Near the end of this year, there will be a new presidential election in
US. From the Democratic side, Biden seems to be leading according
to some early
competing with Trump on the Republican side seeking reelection. This
election process may occur amid the
that is currently affecting us. Thus, considering that we aim to
maintain safe distances to prevent contagion, questions arise on how to
carry out the voting processes. Could it be somewhat more convenient and
more secure to perform such processes over the Internet?
A few days ago, the researchers Michael A. Specter, of MIT, and Alex
Halderman, of the University of Michigan, published an
that reports how an online election could be affected by undetected
attackers. These authors made the first review explicitly focused on
used in different states on certain voting activities. Using reverse
engineering to analyze platform security,
Specter and Halderman found that
OmniBallot is vulnerable to specific
attacks that can mean alteration of votes or theft of personal data.
They also gave some recommendations to take into account for the next
Current health risks have led some states to consider the Internet as a
means of running the coming elections. Generally, the Internet has been
used to allow specific vulnerable populations or those not present in
the country to participate in elections. Tools such as
been used for these purposes.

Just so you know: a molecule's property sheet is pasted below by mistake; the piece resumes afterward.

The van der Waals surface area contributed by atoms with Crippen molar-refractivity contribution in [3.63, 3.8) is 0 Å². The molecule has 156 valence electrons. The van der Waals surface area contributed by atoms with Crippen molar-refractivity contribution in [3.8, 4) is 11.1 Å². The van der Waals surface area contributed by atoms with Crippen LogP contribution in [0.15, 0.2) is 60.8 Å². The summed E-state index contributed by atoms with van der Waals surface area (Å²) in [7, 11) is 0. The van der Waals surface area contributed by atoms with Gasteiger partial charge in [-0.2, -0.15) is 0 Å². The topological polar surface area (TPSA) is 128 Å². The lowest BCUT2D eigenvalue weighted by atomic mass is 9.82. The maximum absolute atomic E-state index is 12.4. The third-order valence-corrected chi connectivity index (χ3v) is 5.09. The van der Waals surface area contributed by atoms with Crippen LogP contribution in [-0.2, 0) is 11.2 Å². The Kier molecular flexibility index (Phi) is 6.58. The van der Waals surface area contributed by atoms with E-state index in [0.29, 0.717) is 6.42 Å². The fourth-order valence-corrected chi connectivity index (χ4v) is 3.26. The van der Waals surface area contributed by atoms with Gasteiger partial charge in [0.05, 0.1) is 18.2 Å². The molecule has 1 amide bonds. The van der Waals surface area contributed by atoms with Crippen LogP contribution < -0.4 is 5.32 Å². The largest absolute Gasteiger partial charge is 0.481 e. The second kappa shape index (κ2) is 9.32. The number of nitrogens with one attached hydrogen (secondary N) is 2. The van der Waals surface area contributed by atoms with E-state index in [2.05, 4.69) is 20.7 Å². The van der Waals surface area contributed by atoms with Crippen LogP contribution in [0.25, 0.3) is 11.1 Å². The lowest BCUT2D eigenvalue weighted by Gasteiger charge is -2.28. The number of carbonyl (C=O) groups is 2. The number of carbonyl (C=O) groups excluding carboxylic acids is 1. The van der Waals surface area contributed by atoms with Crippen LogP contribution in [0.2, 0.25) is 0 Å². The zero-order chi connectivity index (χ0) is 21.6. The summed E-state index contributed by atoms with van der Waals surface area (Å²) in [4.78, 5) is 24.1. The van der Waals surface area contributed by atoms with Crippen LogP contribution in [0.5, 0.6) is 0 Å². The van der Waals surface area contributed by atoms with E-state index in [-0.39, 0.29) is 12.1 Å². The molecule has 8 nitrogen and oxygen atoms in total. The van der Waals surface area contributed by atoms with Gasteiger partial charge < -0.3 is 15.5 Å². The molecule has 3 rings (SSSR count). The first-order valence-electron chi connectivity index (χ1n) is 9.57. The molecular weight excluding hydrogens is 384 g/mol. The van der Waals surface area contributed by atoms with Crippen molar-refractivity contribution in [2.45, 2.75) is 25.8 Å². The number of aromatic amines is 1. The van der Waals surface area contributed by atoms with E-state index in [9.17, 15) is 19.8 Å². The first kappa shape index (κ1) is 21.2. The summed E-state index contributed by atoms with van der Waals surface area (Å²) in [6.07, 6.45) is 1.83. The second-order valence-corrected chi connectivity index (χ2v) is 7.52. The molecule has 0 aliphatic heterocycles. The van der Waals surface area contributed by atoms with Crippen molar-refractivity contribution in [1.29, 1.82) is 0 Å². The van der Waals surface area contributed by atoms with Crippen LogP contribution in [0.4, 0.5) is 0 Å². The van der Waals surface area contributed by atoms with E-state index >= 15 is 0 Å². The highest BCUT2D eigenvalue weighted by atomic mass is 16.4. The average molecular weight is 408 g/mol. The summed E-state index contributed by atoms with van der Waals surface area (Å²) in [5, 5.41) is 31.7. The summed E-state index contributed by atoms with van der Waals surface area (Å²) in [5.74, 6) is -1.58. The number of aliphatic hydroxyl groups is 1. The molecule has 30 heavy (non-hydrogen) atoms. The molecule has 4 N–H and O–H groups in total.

OmniBallot is a web-based platform that
can serve for three modes of operations: blank ballot delivery, ballot
marking, and online voting. Now, reportedly, it is going to be used
for online voting for the first time in Delaware, West Virginia, and
New Jersey with larger groups of voters. This is the riskiest mode in
relation to cyberattacks.
Let’s clarify each
OmniBallot’s mode of operation:
Online blank ballot delivery: The voter downloads her corresponding blank ballot, and it is printed, manually marked, and physically returned to the election authorities.
Online ballot marking: The voter marks her ballot on the website and then downloads it to print it and return it physically. Some jurisdictions give the option to return it via fax or email.
Online ballot return (online voting): The voter marks her ballot and transmits it to the authorities over the Internet through a service of Democracy Live. Among the
OmniBallotcustomers and in comparison with the two previous modes, this is the least used.
Following ethical and legal principles, Specter and Halderman limited
their analysis to the publicly available parts of
specifically the Delaware version. Therefore, as a general description
OmniBallot architecture, they proposed the following:
After having a clear understanding of the platform’s architecture and
client-server interactions, the authors analyzed the risks created when
OmniBallot is used in each of the three modes mentioned above. Before
we talk about that, let’s state the possible attackers or adversaries:
First, adversaries may have access to the voter’s device. These
attackers could be system administrators, abusive partners, or remote
attackers that control certain malware, and could modify
place are the attackers with access to the server infrastructure of
OmniBallot. These adversaries could be, for example, internal staff
from Democracy Live or Amazon, and external attackers ready to access
and affect the systems involved. In third place are the adversaries with
control of third-party code. This involves attackers who may have access
to third-party software and services which
OmniBallot integrates, such
as Google Analytics, AngularJS, reCAPTCHA, and Fingerprint JS. Also,